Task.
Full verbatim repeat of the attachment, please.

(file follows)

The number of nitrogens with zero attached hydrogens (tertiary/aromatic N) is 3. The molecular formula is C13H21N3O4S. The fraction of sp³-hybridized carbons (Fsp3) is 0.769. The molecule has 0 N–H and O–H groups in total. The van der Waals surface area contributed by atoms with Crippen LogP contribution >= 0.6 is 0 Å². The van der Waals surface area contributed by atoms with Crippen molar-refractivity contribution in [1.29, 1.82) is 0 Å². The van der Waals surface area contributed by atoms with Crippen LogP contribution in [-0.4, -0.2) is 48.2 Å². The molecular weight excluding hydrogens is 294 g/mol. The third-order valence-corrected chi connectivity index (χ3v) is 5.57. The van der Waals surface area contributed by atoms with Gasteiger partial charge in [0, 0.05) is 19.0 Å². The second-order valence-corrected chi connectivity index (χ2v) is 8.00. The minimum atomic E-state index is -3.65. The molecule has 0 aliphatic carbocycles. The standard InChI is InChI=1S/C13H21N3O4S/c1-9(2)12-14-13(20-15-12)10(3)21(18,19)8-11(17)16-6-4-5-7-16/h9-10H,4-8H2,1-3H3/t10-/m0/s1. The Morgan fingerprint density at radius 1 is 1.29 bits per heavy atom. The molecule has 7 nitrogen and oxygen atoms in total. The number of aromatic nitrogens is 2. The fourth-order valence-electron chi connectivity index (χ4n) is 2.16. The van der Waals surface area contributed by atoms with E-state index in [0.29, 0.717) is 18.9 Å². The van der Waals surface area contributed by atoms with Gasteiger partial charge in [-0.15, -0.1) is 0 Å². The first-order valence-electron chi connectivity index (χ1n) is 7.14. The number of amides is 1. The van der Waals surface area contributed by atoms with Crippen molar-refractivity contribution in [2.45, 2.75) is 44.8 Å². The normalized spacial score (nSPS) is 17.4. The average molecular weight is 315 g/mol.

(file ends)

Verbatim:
The number of nitrogens with zero attached hydrogens (tertiary/aromatic N) is 3. The molecular formula is C13H21N3O4S. The fraction of sp³-hybridized carbons (Fsp3) is 0.769. The molecule has 0 N–H and O–H groups in total. The van der Waals surface area contributed by atoms with Crippen LogP contribution >= 0.6 is 0 Å². The van der Waals surface area contributed by atoms with Crippen molar-refractivity contribution in [1.29, 1.82) is 0 Å². The van der Waals surface area contributed by atoms with Crippen LogP contribution in [-0.4, -0.2) is 48.2 Å². The molecular weight excluding hydrogens is 294 g/mol. The third-order valence-corrected chi connectivity index (χ3v) is 5.57. The van der Waals surface area contributed by atoms with Gasteiger partial charge in [0, 0.05) is 19.0 Å². The second-order valence-corrected chi connectivity index (χ2v) is 8.00. The minimum atomic E-state index is -3.65. The molecule has 0 aliphatic carbocycles. The standard InChI is InChI=1S/C13H21N3O4S/c1-9(2)12-14-13(20-15-12)10(3)21(18,19)8-11(17)16-6-4-5-7-16/h9-10H,4-8H2,1-3H3/t10-/m0/s1. The Morgan fingerprint density at radius 1 is 1.29 bits per heavy atom. The molecule has 7 nitrogen and oxygen atoms in total. The number of aromatic nitrogens is 2. The fourth-order valence-electron chi connectivity index (χ4n) is 2.16. The van der Waals surface area contributed by atoms with E-state index in [0.29, 0.717) is 18.9 Å². The van der Waals surface area contributed by atoms with Gasteiger partial charge in [-0.15, -0.1) is 0 Å². The first-order valence-electron chi connectivity index (χ1n) is 7.14. The number of amides is 1. The van der Waals surface area contributed by atoms with Crippen molar-refractivity contribution in [2.45, 2.75) is 44.8 Å². The normalized spacial score (nSPS) is 17.4. The average molecular weight is 315 g/mol.